Dirk Vander Kooij has repurposed an industrial robot to create cool furniture from recycled e-waste, specifically ground up refrigerators.
Choc Edge Ltd begins sales of its Choc Creator V1, a 3D printer that prints chocolate, to be sold at a price of £2,488 (about $4,000).
Joris Debo, Creative Director of Materialise.com, talks about how 3D printers can transform the auto industry by offering customized components for your vehicle.
This video demonstrates 3D printer maker Objet Ltd.'s state of the art 3D printing technology as it stands for 2012. Worth a look.
Derek Manson and his 0ne.61 product development firm has designed a beautiful 3D printed guitar made of a polycarbonate polymer.
Junior Veloso has finished his high resolution 3D printer prototype and has created a campaign at Indiegogo to crowdsource the funding.
This video from Makerbot shows how their users have tricked out their Cupcake, Thing-O-Matic and Replicator 3D printers.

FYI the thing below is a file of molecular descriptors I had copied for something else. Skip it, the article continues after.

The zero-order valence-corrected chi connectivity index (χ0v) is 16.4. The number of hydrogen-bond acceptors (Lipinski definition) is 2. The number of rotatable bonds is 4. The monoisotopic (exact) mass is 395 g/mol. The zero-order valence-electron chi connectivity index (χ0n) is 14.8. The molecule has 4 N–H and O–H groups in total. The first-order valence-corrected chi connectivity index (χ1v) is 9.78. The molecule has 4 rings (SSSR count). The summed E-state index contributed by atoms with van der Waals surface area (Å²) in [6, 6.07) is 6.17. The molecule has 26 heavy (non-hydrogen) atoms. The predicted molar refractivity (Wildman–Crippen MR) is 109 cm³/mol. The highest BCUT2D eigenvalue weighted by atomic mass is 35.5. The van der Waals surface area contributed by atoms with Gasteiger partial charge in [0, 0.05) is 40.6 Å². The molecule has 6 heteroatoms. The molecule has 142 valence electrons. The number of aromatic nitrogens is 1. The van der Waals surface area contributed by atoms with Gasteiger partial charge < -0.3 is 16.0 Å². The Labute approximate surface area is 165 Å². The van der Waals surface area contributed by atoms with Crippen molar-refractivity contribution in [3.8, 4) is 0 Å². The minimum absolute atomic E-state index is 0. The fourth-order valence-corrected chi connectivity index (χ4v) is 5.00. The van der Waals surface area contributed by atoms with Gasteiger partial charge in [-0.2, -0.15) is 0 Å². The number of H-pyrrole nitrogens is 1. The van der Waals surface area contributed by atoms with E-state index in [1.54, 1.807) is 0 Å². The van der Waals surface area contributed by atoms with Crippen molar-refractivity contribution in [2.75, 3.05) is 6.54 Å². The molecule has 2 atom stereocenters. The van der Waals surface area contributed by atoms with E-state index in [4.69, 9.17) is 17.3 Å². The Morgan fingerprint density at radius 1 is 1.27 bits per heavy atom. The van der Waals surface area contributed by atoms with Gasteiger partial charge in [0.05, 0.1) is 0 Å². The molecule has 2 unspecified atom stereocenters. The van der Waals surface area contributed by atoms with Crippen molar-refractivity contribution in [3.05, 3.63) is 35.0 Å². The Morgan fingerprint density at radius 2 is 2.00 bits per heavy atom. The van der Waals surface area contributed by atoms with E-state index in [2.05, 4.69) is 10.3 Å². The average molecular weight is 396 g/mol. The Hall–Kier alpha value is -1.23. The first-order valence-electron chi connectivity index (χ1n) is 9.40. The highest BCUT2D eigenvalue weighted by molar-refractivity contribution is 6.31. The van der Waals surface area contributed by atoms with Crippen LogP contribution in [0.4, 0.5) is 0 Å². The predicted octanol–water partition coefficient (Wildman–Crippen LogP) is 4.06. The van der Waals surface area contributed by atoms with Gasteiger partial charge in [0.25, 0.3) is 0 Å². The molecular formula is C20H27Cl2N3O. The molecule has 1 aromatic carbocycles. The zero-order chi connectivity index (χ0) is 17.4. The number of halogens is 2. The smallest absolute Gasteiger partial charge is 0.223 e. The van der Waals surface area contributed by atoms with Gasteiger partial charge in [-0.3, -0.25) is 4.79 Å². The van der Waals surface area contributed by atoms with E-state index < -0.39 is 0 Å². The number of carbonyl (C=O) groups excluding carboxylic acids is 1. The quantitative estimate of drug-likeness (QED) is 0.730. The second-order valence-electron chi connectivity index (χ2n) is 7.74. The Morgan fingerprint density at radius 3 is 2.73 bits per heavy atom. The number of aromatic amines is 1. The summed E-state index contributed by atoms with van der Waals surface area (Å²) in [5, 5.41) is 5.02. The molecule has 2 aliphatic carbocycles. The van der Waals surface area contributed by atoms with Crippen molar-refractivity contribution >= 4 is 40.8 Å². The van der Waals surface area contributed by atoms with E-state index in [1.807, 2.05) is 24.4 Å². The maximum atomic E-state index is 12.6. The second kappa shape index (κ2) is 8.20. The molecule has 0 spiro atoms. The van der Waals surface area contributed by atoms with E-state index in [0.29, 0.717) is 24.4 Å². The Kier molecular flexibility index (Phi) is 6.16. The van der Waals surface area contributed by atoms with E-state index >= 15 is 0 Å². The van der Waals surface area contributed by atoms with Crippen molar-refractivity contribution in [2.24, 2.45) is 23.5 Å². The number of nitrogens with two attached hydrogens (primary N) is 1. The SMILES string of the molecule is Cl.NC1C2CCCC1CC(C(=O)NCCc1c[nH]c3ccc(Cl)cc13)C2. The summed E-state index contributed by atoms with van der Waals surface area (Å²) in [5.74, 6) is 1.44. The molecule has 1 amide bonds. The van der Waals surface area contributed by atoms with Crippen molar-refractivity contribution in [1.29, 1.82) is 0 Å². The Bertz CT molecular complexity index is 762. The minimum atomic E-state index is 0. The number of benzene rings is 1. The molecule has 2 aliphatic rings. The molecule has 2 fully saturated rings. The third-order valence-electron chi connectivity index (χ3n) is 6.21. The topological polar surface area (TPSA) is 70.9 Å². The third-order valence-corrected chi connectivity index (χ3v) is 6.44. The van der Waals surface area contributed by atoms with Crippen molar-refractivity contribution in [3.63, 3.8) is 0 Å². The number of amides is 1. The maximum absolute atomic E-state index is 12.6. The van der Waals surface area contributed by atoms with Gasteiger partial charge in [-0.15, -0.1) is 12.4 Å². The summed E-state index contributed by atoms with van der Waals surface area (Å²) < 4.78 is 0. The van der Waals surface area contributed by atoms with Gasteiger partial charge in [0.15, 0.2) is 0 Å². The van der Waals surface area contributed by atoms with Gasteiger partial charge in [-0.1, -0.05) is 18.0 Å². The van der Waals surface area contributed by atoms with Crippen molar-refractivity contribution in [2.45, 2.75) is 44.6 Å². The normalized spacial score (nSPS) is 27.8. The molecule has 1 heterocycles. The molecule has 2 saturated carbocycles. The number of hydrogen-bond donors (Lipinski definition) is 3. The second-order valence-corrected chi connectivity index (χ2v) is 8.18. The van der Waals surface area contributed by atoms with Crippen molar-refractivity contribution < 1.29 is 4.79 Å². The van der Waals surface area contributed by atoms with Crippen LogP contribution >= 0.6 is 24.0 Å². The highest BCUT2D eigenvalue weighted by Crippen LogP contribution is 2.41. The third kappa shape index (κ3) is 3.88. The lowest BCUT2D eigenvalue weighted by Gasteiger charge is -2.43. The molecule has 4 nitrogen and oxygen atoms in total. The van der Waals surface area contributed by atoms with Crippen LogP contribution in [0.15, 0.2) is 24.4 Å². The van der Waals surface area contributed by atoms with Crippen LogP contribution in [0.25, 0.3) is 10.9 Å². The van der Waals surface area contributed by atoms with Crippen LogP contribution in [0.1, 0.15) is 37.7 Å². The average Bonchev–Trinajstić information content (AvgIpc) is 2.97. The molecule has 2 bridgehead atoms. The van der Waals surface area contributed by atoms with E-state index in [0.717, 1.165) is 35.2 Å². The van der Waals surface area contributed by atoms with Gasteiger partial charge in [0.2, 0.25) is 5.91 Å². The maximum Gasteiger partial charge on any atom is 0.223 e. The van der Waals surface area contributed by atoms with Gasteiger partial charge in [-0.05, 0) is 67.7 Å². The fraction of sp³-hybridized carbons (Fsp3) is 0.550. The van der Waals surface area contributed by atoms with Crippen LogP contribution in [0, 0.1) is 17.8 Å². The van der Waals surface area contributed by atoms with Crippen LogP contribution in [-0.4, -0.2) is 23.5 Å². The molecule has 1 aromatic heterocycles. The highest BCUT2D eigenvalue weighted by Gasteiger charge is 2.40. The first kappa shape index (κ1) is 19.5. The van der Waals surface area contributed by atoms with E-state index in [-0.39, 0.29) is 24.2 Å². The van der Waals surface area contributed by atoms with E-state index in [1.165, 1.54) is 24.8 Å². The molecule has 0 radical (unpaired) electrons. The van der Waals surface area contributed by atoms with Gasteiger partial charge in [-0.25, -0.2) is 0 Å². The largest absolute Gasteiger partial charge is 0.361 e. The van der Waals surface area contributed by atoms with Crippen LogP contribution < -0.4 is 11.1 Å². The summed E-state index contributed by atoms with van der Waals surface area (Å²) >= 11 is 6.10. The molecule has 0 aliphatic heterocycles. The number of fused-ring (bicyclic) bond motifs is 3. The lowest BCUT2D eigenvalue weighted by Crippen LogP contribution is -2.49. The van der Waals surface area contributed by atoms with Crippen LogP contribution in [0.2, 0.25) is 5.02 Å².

3D printing connects Lego, Duplo, Fischertechnik, Gears! Gears! Gears!, K’Nex, Krinkles (Bristle Blocks), Lincoln Logs, Tinkertoys, Zome, and Zoob.
Y Combinator startup Matterport has invented a 3D scanner that is 18 times cheaper and 20 times faster than the competition. Great for 3D printing.
3D printer manufacturer, Objet, is set for an IPO in April or May. But could a buyer step in before the offering?
What you see in the video is a 3D-printed Zoetrope, which is a device that produces the illusion of motion from a rapid succession of static pictures.
PotteryPrint is a 3D modeling iPad app with which you can design pottery in 3D, and then print on a 3D printer. Great for kids and adults alike.
The future of building construction is by 3D concrete printing, as shown in this video and highlighting the Freeform Construction Project at Loughborough University.
The Vibe is a product found on 3D printing service provider Shapeways, where you can 3D print an iPhone case in the form of a waveform from any sound track you like on SoundCloud.
Researchers at Vienna University of Technology are using a process called "two-photo lithography" to make structures smaller than a grain of sand.